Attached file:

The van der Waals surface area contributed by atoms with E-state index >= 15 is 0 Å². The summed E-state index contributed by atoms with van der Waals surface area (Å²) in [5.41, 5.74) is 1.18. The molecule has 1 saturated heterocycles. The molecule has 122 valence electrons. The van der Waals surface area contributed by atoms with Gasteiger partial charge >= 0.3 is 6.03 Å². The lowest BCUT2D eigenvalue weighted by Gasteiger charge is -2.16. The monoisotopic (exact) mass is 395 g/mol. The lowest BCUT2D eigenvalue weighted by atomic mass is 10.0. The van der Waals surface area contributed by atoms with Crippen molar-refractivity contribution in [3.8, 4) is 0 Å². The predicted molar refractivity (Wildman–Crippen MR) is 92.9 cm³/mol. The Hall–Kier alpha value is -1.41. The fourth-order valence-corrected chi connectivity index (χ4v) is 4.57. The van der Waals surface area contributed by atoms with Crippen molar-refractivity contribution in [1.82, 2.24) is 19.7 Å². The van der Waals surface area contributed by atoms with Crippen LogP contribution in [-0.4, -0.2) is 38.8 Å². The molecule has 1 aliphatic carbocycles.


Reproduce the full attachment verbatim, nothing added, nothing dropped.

The van der Waals surface area contributed by atoms with E-state index >= 15 is 0 Å². The summed E-state index contributed by atoms with van der Waals surface area (Å²) in [5.41, 5.74) is 1.18. The molecule has 1 saturated heterocycles. The molecule has 122 valence electrons. The van der Waals surface area contributed by atoms with Gasteiger partial charge >= 0.3 is 6.03 Å². The lowest BCUT2D eigenvalue weighted by Gasteiger charge is -2.16. The monoisotopic (exact) mass is 395 g/mol. The lowest BCUT2D eigenvalue weighted by atomic mass is 10.0. The van der Waals surface area contributed by atoms with Crippen molar-refractivity contribution in [3.8, 4) is 0 Å². The predicted molar refractivity (Wildman–Crippen MR) is 92.9 cm³/mol. The Hall–Kier alpha value is -1.41. The fourth-order valence-corrected chi connectivity index (χ4v) is 4.57. The van der Waals surface area contributed by atoms with Crippen molar-refractivity contribution in [1.82, 2.24) is 19.7 Å². The van der Waals surface area contributed by atoms with Crippen LogP contribution in [-0.4, -0.2) is 38.8 Å². The molecule has 1 aliphatic carbocycles.